WHITE SOX AT INDIANS
The facts: 12:05 p.m., CSN, 670-AM, 97.5-FM.
The pitchers: Andre Rienzo (2-0, 4.05 ERA) vs. Corey Kluber (2-3, 4.14).
Updated: June 5, 2014 5:12PM
CLEVELAND — Adam Eaton is on the disabled list, and it didn’t take long for the White Sox to miss him.
Less than 24 hours, to be exact.
With Alejandro De Aza replacing Eaton in the leadoff spot for the first time, it was dark shades of 2013 as the Sox’ offense managed five hits and looked flat doing it in losing their fourth in a row. Not that De Aza (1-for-4), who’s better suited for the lower third of the order than the top spot, was at fault. But, for some reason, the Sox, who have done a bang-up job putting the disaster that was last season behind them in large part because of Eaton’s effectiveness as a leadoff guy and the energy he brings, played much like the team that lost 99 games last year without the banged-up Eaton on the field.
Scott Carroll (1-1) was excellent again in his second start in as many outings in the majors, but he got dinged for two unearned runs because of a dropped pop-up by third baseman Marcus Semien (his sixth error) in the second inning and a throwing error by Tyler Flowers in the fifth that eventually led to the Indians’ second run.
Adam Dunn had two hits, including a double, but was inexcusably thrown out at third on a grounder to shortstop.
Eaton, who had been favoring a sore left leg, pulled his right hamstring overcompensating. He knew it was time to take a break and get well and seemed relieved.
“To be honest with you, I’m tired of battling it for 21/2 to three weeks when I don’t have the legs I need to have,’’ Eaton said Saturday. “As much as I hate to be on the rack not helping anybody, your legs need a rest, and you need to take care of some stuff. That’s the [reality] of it.’’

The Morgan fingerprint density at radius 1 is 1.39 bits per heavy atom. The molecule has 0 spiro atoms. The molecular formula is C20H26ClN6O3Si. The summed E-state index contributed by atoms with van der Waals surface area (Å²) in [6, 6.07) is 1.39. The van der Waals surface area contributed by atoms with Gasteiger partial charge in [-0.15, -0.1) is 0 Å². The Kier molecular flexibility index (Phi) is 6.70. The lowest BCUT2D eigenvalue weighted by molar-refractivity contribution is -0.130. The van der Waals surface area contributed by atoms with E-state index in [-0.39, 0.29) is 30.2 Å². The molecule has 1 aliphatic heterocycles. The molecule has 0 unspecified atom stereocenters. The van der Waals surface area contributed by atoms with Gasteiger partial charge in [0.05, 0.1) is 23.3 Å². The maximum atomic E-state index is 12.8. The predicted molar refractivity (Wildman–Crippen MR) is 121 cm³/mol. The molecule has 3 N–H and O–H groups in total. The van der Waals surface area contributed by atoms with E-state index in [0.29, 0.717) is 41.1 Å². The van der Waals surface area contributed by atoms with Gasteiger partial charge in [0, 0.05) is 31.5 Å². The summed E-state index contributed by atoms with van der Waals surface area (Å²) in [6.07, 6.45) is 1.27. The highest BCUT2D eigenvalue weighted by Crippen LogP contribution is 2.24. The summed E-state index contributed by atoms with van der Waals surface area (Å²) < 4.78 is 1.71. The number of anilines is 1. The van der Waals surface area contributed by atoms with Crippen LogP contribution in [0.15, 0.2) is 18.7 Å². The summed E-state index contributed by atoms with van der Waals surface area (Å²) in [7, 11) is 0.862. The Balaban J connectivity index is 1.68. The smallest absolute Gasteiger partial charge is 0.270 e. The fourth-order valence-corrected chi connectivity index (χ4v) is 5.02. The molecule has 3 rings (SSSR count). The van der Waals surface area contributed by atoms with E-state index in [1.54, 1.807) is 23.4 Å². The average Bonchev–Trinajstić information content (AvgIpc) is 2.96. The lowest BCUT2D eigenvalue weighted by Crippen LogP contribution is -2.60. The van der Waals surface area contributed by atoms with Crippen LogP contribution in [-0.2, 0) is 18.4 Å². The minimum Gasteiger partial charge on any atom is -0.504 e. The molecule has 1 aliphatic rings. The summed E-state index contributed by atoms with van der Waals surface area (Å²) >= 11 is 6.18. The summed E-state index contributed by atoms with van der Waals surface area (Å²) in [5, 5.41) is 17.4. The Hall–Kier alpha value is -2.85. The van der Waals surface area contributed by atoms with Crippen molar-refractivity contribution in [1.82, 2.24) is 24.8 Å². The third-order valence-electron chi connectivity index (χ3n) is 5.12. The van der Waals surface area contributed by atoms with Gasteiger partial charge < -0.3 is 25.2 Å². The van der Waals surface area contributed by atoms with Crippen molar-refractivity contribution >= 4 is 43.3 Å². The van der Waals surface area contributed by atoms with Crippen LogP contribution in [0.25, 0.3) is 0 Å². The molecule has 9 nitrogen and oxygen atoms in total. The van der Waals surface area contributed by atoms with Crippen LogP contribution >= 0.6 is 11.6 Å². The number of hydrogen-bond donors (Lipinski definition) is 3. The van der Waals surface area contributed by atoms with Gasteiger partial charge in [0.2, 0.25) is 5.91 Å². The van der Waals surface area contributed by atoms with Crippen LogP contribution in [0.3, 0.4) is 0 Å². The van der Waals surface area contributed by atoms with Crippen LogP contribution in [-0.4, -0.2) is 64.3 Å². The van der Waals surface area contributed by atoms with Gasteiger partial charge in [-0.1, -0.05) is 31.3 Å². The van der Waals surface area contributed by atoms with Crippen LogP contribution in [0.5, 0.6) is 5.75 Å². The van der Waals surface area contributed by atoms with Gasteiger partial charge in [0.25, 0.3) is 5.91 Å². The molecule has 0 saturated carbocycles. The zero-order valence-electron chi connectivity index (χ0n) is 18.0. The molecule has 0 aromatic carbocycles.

Eaton’s gung-ho style doesn’t always lend itself to good long-range health, but the leg injuries were more from running hard and misfortune than recklessness. He has stopped diving head-first into first base at management’s behest, but he’s not about to stop crashing into walls to make plays in center field.
“You don’t want to reel him in,’’ manager Robin Ventura said. “You do if you see something wrong. But the way he plays is the way he plays. That’s part of the attractiveness of him. You like that kind of player, and that’s what makes him good. You don’t want to take that away from a guy.’’
Eaton said he has contemplated scaling it back, but not for long.
“I’m no good on the DL, I understand that,’’ he said. “It’s definitely something that runs through my head. But this [injury] has nothing to do with playing hard. It’s baseball; things happen. You can say this about any injury. Chris [Sale] shouldn’t throw 92 in the eighth inning? That’s baseball.’’
“It’s a byproduct of his style,’’ first base and outfielders coach Daryl Boston said. “Eventually, he’ll grow into when he can and can’t do those things, but right now we just have to let the guy play. He’s the energy we’ve lacked in the past. He’s already given the clubhouse a boost, and I’m not going to ask him to back off.
“He’s a dimension and presence we need at the plate and on defense. We need him on the field.’’
Justin Masterson (1-1) pitched 71/3 scoreless innings. Jose Abreu (0-for-4) had an eventful yet uneventful night, striking out twice, including a three-pitch whiff on off-speed pitches out of the strike zone from Cody Allen with runners on second and third in the eighth. The first baseman also couldn’t get a ball out of his glove after fielding Lonnie Chisenhall’s ground ball in the sixth, so he flipped his glove and ball to Carroll covering first for the out.